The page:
A certified translation is something that our customers frequently strive for, and when it comes to translating official documents, having them certified by the appropriate authorities is essential. Yet, there remains some misperception over certified translations, predominantly in relation to when they are needed. This could potentially be damaging, especially as there could be serious legal ramifications for those who have neglected to translate any official documents.
What is a notarized translation
An official translation of legal documents is called a notarized translation. During this process, the translated text literally corresponds with the original version and around stamp is fixed on it with a seal, called an apostille. Only certified translators hold the right to do notarized translations. Our team consists of certified translators of various languages which are spoken around the globe.
Currently, we are offering different languages including notarized Spanish translation, notarized Chinese translation, notarized Russian translation, notarized French translation, and many more. This permits us to provide you with notarized translations in the shortest possible time.
Notarized translations are necessary in some cases as the translated documents are signed off on by the translators themselves as a guarantee that the contents are reliable and accurate.
In most cases, both the translation and the original document are submitted to the relevant official body, alongside a signed note of certification. This note must show the date of translation, a statement that the document is a “true and accurate translation of the original,” and the name of the translator and their agency.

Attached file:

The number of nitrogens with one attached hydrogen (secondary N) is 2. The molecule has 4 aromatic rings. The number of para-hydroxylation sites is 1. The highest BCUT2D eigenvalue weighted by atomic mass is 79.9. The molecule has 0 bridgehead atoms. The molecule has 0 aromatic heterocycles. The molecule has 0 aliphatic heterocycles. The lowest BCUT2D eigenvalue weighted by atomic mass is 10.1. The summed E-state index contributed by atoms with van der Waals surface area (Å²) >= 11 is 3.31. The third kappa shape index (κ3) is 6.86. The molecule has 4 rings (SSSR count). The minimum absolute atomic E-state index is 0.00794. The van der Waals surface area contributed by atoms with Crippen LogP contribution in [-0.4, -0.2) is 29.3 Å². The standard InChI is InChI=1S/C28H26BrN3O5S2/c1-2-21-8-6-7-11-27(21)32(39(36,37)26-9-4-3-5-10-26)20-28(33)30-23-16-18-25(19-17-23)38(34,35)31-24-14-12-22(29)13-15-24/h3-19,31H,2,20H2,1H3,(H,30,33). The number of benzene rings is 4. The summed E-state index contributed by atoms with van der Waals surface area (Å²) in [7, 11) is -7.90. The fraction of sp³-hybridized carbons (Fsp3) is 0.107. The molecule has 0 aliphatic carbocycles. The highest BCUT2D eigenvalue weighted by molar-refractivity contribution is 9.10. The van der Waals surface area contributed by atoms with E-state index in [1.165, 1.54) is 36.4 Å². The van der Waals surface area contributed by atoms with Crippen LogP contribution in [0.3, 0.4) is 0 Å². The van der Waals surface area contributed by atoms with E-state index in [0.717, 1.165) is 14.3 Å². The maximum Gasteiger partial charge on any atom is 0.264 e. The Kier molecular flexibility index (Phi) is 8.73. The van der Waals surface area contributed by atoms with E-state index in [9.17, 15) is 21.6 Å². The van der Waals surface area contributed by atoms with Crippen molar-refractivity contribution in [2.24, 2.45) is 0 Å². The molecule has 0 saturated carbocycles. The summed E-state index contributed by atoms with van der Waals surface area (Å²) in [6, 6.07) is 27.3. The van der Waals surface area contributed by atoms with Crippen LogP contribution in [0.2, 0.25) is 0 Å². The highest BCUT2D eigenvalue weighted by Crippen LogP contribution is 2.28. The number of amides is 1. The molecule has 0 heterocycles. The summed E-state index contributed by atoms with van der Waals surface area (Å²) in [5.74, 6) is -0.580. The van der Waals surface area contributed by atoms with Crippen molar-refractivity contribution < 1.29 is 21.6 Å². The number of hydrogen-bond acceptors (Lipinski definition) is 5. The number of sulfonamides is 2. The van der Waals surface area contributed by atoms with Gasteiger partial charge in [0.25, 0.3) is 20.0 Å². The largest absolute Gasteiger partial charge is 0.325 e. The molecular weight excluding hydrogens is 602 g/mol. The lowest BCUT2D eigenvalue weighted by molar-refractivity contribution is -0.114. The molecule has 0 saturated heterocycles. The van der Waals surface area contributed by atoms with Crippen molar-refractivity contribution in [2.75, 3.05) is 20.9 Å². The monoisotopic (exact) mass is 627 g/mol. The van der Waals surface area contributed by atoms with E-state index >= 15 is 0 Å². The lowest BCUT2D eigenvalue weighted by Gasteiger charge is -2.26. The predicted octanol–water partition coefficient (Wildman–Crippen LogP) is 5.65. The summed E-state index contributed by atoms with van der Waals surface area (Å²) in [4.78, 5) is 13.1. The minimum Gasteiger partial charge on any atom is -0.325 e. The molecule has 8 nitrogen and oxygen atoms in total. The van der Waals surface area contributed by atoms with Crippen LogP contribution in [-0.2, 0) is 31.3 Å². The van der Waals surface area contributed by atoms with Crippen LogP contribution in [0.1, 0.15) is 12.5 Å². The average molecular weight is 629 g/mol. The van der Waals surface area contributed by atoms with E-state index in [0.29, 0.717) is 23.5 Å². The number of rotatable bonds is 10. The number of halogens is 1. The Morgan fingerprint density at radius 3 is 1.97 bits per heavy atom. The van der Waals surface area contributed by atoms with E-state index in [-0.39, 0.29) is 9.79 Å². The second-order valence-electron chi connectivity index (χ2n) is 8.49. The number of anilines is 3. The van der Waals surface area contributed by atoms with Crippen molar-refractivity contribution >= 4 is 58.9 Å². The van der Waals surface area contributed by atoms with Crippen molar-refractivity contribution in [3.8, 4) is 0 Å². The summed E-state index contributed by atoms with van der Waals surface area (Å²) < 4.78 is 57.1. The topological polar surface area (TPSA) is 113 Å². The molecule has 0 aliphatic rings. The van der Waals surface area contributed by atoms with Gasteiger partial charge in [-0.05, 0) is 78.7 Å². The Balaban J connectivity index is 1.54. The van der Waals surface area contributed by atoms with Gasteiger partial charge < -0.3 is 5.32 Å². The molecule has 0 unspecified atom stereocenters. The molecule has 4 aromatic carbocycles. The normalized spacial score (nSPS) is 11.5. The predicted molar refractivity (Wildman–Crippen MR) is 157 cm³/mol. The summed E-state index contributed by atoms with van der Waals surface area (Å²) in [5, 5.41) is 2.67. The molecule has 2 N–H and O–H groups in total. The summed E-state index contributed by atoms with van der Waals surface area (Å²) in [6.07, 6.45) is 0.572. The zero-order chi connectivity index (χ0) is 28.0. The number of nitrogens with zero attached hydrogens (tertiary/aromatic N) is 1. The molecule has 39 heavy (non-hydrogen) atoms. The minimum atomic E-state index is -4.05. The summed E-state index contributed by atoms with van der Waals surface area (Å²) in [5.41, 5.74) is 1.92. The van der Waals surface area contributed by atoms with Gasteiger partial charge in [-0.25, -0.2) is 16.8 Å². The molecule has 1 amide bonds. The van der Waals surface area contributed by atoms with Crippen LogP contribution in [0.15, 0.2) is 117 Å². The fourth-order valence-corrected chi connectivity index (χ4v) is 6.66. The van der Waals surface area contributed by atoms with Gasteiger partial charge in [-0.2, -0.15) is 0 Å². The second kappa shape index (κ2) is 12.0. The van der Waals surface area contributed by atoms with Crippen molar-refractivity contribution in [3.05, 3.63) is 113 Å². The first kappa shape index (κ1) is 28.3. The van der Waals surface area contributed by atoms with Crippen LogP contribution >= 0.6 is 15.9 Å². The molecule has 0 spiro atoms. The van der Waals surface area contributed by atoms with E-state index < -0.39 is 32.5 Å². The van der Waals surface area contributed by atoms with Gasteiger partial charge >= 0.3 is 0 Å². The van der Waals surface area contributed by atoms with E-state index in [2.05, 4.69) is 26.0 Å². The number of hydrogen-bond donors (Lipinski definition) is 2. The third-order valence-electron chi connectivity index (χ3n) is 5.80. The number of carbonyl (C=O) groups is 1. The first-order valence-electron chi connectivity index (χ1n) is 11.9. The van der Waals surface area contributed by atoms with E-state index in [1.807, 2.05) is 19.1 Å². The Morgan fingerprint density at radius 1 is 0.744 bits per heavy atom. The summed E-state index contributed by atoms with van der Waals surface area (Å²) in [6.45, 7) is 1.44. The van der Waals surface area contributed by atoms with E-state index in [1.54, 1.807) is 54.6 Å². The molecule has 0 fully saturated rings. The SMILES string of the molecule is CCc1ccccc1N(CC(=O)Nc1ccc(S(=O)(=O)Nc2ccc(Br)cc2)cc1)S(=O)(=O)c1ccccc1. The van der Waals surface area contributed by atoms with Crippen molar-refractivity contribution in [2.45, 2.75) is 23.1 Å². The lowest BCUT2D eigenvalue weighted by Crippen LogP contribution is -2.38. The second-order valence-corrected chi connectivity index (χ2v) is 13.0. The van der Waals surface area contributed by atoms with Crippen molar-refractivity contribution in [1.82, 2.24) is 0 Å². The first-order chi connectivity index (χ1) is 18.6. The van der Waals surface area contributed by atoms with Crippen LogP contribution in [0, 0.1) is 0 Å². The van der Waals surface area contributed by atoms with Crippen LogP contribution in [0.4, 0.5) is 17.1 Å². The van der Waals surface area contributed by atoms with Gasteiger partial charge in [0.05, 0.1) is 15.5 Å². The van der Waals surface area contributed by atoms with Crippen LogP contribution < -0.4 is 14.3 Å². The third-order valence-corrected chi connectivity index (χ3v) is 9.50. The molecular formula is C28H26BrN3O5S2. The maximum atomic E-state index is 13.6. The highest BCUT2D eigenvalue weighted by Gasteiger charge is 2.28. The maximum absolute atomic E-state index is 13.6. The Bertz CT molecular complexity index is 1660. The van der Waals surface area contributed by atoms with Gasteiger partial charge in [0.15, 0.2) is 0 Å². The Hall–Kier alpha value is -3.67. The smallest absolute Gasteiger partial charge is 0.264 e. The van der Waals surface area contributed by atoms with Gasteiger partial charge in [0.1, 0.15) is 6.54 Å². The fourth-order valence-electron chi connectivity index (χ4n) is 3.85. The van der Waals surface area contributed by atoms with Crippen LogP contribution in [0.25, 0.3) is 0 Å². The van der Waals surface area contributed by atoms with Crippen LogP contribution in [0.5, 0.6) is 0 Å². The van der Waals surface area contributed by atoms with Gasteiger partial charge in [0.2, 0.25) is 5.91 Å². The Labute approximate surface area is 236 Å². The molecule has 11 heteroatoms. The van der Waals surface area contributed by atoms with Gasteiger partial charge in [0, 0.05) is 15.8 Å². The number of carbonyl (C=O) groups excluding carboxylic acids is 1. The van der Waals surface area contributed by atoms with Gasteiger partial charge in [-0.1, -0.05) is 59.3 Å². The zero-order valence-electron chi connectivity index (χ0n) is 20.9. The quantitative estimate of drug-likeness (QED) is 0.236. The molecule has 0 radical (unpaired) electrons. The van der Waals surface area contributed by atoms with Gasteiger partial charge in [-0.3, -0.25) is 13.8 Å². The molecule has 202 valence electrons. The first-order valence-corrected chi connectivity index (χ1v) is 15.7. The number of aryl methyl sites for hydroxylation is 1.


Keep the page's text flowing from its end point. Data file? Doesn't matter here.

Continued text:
When notarized translation is required
Notarized translations are most often necessary for any documents which are to be presented in a court of law, educational institutions, or other government organizations outside of the origin country.
The most common purpose of a notarized translation is for immigration documents, regardless of whether they are for a temporary or permanent stay. As these documents can amount to a prodigious deal of paperwork including health, police, and government records, it is possible for an abbreviated version to be submitted for notarized translation instead.
Many countries will assert that any commercial certificates and licenses gained abroad, such as driving licenses or health and safety training certificates, should be submitted in the native language of both the person submitting the document and of the requesting entity itself.
For the purposes of recruitment and employment, it is also important to have notarized translations of documents such as criminal record checks. Similarly, for those who have gotten married abroad, the marriage certificate and license will need to be certified when the couple returns to their home country.
You will need to check with the authorities to whom you are submitting the documents as to whether notarization is necessary or not. We cannot make the final decision as to whether a certain authority requires notarization.